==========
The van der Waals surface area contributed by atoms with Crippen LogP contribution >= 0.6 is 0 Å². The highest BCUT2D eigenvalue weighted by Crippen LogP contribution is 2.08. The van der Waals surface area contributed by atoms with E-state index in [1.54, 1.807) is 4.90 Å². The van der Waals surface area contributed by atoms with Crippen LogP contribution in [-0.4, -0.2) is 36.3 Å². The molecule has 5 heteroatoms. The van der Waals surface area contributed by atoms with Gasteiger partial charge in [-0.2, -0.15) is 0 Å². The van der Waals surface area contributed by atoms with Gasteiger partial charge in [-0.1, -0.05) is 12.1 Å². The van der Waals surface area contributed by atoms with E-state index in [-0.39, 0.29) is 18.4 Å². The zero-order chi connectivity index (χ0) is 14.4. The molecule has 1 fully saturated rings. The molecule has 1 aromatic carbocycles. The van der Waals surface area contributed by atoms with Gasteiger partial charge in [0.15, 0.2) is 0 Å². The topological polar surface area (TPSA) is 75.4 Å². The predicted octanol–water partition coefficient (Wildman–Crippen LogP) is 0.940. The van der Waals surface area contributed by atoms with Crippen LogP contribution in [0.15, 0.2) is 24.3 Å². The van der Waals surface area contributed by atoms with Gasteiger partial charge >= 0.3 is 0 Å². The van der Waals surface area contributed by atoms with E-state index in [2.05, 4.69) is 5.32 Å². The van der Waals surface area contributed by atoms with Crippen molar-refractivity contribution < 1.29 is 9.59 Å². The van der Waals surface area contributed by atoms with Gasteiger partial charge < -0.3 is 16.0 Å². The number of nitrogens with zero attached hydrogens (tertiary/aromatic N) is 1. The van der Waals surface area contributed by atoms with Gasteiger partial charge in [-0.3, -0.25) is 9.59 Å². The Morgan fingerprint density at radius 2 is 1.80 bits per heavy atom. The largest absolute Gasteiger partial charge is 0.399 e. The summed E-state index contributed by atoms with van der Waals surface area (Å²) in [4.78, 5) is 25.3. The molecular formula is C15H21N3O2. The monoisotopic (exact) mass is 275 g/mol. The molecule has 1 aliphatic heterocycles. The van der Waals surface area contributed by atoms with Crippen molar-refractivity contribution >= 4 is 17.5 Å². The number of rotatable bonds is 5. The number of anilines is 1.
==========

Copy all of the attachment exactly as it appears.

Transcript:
The van der Waals surface area contributed by atoms with Crippen LogP contribution >= 0.6 is 0 Å². The highest BCUT2D eigenvalue weighted by Crippen LogP contribution is 2.08. The van der Waals surface area contributed by atoms with E-state index in [1.54, 1.807) is 4.90 Å². The van der Waals surface area contributed by atoms with Crippen LogP contribution in [-0.4, -0.2) is 36.3 Å². The molecule has 5 heteroatoms. The van der Waals surface area contributed by atoms with Gasteiger partial charge in [-0.2, -0.15) is 0 Å². The van der Waals surface area contributed by atoms with Gasteiger partial charge in [-0.1, -0.05) is 12.1 Å². The van der Waals surface area contributed by atoms with E-state index in [-0.39, 0.29) is 18.4 Å². The zero-order chi connectivity index (χ0) is 14.4. The molecule has 1 fully saturated rings. The molecule has 1 aromatic carbocycles. The van der Waals surface area contributed by atoms with Gasteiger partial charge in [0.15, 0.2) is 0 Å². The topological polar surface area (TPSA) is 75.4 Å². The predicted octanol–water partition coefficient (Wildman–Crippen LogP) is 0.940. The van der Waals surface area contributed by atoms with Crippen LogP contribution in [0.15, 0.2) is 24.3 Å². The van der Waals surface area contributed by atoms with Gasteiger partial charge >= 0.3 is 0 Å². The van der Waals surface area contributed by atoms with E-state index in [2.05, 4.69) is 5.32 Å². The van der Waals surface area contributed by atoms with Crippen molar-refractivity contribution < 1.29 is 9.59 Å². The van der Waals surface area contributed by atoms with Gasteiger partial charge < -0.3 is 16.0 Å². The number of nitrogens with zero attached hydrogens (tertiary/aromatic N) is 1. The van der Waals surface area contributed by atoms with Gasteiger partial charge in [-0.3, -0.25) is 9.59 Å². The Morgan fingerprint density at radius 2 is 1.80 bits per heavy atom. The largest absolute Gasteiger partial charge is 0.399 e. The summed E-state index contributed by atoms with van der Waals surface area (Å²) in [4.78, 5) is 25.3. The molecular formula is C15H21N3O2. The monoisotopic (exact) mass is 275 g/mol. The molecule has 1 aliphatic heterocycles. The van der Waals surface area contributed by atoms with Crippen molar-refractivity contribution >= 4 is 17.5 Å². The number of rotatable bonds is 5. The number of anilines is 1.